We’ve already seen a few Cortex A53 boards announced in the last few months with Nobel64, as well as Hikey & DragonBoard 410c 96Boards, but none of them are based on the more powerful Cortex A57 cores. Howchip is going to change that with the upcoming ExSOM-7420SB single board computer featuring Samsung Exynos 7420 processor used in Galaxy S6 smartphone.

ExSOM7420 Block Diagram

ExSOM7420 Block Diagram

The company has released very few details about the board, except the block diagram above that shows Exynos 7420 with 3GB LPDDR4 PoP memory, and various interfaces such as USB 2.0/3.0, UFS/eMMC, Ethernet, HDMI, MIPI DSI, Camera, as well as Wi-Fi and Bluetooth connectivity. The board will support Android 5.0 Lollipop 64-bit. No word about Linux.

That’s the video teaser, but you won’t learn much…

More details should eventually be published on ExSOM-7420SB product page. Alternatively, Hardkernel will also probably launch an ODROID-XU4? board based on the latest Exynos 7 processor in due time.

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PiPO X7s mini PC Dual Boots Windows 8.1 and Android 4.4 for $130

March 27th, 2015 4 comments

Pipo X7 Bay Trail-T mini PC was very popular at the beginning at it sold with an apparently valid Windows 8.1 license for $90, even including one-year subscription for Office 365, which normally sells for $99. Unfortunately, it turned out the Windows license was not so valid, as Pipo used the free Windows 8.1 with Bing for tablets, something that Microsoft did not allow, and mini PCs instead need to use another $25 to $30 license (Windows 8.1 with Bing NTE), which brought Pipo X7 price to around $120, closer to its main competitors. There’s now Pipo X7s, another version based on the same hardware, that can boot both Windows 8.1 (with proper license) and Android 4.4, and can be pre-ordered on GeekBuying for $129.99.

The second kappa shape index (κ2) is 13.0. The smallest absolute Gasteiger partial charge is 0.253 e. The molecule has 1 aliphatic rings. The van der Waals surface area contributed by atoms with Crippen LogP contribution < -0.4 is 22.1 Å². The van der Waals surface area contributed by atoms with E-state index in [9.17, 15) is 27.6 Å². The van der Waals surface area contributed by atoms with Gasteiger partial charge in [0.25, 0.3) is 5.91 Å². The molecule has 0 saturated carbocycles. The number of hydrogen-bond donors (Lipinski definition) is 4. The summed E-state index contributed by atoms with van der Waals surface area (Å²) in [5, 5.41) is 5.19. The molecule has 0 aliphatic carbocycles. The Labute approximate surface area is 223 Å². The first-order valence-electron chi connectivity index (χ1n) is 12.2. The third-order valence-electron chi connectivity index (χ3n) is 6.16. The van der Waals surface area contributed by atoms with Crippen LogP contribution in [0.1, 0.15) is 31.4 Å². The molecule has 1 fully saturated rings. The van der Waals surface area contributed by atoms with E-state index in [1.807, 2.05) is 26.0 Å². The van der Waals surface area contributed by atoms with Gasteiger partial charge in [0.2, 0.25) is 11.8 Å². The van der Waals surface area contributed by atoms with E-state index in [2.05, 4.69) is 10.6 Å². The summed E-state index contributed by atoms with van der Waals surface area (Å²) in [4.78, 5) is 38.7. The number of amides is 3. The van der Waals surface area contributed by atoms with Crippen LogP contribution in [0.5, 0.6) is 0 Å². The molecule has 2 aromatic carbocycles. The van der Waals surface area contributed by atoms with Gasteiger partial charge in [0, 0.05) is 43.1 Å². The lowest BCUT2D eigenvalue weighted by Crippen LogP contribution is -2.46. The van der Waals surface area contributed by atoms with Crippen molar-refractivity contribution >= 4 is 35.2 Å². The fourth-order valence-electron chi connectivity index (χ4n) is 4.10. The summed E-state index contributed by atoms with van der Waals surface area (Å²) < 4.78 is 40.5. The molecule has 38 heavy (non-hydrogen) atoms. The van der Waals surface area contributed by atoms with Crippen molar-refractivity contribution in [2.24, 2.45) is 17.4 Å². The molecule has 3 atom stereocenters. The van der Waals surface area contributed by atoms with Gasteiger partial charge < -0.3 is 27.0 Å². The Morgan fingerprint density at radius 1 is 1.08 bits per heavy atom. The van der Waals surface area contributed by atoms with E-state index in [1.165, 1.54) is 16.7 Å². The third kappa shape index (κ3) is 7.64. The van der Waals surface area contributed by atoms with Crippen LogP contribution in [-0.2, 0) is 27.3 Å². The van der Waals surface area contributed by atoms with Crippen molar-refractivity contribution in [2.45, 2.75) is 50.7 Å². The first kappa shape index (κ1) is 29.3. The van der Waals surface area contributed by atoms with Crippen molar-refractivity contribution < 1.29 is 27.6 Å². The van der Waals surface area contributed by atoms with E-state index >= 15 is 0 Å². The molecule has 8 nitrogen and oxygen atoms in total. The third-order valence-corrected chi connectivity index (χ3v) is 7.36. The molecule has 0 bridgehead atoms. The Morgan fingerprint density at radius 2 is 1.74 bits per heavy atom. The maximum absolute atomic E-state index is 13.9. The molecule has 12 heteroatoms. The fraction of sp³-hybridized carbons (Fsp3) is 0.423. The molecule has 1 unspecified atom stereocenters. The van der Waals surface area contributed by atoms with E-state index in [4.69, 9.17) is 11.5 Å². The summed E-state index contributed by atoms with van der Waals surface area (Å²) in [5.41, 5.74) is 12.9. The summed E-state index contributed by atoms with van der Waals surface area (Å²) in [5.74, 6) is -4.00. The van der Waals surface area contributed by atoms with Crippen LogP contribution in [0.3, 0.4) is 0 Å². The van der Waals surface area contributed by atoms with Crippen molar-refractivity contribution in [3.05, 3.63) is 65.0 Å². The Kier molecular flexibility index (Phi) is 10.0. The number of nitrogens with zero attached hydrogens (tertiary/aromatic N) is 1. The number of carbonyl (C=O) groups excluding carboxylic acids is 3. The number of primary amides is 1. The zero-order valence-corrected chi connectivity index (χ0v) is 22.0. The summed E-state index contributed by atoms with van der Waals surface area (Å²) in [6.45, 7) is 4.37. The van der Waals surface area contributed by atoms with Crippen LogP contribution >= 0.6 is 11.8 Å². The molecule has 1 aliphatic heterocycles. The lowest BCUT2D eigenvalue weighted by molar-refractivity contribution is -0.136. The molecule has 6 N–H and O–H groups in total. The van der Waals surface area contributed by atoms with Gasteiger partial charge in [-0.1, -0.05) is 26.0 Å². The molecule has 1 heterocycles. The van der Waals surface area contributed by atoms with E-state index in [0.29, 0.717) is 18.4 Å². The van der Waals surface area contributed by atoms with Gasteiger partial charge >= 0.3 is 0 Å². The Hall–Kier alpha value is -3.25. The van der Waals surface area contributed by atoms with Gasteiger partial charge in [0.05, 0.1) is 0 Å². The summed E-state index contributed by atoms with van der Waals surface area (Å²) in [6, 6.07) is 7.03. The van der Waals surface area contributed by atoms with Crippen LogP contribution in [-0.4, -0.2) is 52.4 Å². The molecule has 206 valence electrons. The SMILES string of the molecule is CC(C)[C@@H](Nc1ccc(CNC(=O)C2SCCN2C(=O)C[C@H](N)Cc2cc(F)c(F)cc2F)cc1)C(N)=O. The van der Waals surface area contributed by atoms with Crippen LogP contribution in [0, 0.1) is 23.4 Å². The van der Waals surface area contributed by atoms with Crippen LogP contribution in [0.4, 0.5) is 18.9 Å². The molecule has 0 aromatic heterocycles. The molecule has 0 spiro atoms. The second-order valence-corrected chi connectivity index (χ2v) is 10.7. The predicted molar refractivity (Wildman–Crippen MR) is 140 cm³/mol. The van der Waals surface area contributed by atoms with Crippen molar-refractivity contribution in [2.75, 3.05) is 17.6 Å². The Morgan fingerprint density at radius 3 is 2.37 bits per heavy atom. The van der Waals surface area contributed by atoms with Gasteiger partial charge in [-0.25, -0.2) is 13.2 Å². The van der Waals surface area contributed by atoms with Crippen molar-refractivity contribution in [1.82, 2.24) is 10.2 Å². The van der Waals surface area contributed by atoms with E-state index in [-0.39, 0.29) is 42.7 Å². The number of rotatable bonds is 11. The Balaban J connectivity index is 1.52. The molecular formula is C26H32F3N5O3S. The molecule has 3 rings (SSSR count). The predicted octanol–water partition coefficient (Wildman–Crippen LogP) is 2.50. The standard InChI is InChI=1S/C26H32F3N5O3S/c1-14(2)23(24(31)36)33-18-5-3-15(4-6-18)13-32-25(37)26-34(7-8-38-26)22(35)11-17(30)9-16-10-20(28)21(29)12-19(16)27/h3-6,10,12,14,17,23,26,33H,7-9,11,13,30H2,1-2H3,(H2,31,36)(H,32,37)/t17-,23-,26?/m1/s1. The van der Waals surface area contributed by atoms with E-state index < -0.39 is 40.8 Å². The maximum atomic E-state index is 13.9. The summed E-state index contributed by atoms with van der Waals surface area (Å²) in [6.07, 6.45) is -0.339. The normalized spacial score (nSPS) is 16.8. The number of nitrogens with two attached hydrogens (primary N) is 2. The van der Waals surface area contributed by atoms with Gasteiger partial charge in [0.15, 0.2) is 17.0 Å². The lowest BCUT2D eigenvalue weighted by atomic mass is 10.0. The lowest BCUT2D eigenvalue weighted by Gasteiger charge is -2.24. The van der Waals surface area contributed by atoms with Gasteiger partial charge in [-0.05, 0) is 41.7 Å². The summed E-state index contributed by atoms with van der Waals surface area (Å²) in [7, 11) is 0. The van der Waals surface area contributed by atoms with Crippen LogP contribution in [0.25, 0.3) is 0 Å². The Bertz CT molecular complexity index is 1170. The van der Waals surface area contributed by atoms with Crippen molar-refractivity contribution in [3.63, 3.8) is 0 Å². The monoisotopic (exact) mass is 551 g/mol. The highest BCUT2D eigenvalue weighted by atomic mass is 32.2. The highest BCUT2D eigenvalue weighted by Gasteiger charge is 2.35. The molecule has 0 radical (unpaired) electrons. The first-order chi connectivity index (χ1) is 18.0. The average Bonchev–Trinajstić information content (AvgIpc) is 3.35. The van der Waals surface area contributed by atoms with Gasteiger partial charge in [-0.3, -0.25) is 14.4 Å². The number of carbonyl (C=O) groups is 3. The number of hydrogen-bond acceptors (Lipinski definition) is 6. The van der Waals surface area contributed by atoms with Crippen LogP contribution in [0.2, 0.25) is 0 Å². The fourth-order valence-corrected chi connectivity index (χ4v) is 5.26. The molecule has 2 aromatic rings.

Pipo_X7sThe hardware specifications appear to be identical to the Windows only version:

  • SoC – Intel Atom Bay Trail Z3736F @ 1.33 GHz (Burst Freq: 2.16 GHz) with Intel HD graphics.
  • System Memory – 2GB DDR3L
  • Storage – 32GB eMMC + micro SD slot (up to 64GB)
  • Video & Audio Output – HDMI up to 1080p
  • Audio I/O – HDMI, earphone jack, built-in stereo speakers and microphone
  • Connectivity – 10/100M Ethernet, 802.11 b/g/n Wi-Fi with external antenna, and Bluetooth 4.0
  • USB – 4x USB 2.0 host ports
  • Misc – Power button
  • Power Supply – 12V/2A
  • Dimensions – 188 x 150 x 24 mm (Aluminum enclosure)
  • Weight – 390 grams

The PC only comes with an AC power adapter, and the only hardware different appears to be the Golden enclosure instead of the white or black case for the original Pipo X7. GeekBuying also claims one-year subscription to Office 365 is included, but I’m not so confident it should be part of the deal… I’ve found out with MeLE PCG03, another Intel mini PC running Windows 8.1, that the 32GB can get filled pretty quickly, even with Windows alone, so depending on your usage, you might end deleting files or uninstalling programs for extra space fairly often with a dual boot system.

Via Home Theater Life on Google+ mini PCs community.

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KEECOO 1080p Wi-Fi Action Camera Goes for $49.99 (Promo)

March 26th, 2015 5 comments

KEECOO is yet another full HD action camera with Wi-Fi connectivity that provides most of GoPro functionalities, and while it normally sells for about $90 to $95 on sites like GeekBuying or GearBest, Focalprice is currently offering a steep discount by selling it for just $49.99 for a limited time period (1 day remaining).
It looks like they changed their mind, and it’s now $79.99…
Keecoo_CameraKeecoo sports camera features and specifications:

  • SoC – Alpha Imaging Technology AIT8427 32-bit processor @ 500 MHz
  • Storage – micro SD slot up to 32GB – Class 6 or above recommended
  • LCD screen – Tiny grayscale LCD display on the front
  • Camera
    • 12MP CMOS
    • 170° wide angle lens;
    • LENS F2.8 , f=4.93mm, M12, 7G+1IR
    • Image resolutions: 4000×3000(12M) 2592×1944(5M) 2048×1536(3M) 1600×1200(2M); JPEG format
    • Video resolutions: 1080p30fps,  720p60/30; H.264 video codec, AAC audio codec, MOV container.
  • Video Output – mini HDMI and AV out (PAL / NTSC)
  • Audio – Built-in microphone and speaker
  • Connectivity – Built-in WiFi controlled by WiFi APP in smart phone (iOS and Android)
  • USB – 1x non-standard? USB port for charging and transfer media files to PC
  • IP Rating – N/A; Waterproof up to 30m (with enclosure)
  • Misc – Power button, recording/mode button
  • Battery – 1,050mAh Li-ion Battery (rechargeable and replaceable); Good for 2h30 on a charge
  • Dimension – 59 x 41.5 x 21.4 mm
  • Weight – 75g

Keecoo_Camera_AccessoriesThe camera should come with various accessories including a micro USB Cable, a power adapter, the battery, a bike holder, a waterproof shell, two 3M Double-sided adhesive, one wipe cloth, a J-Style short base screw, a connector, a base, two Tripod adapters, four cable ties, two multi-purpose binds, as well as a user’s manual in English and Chinese.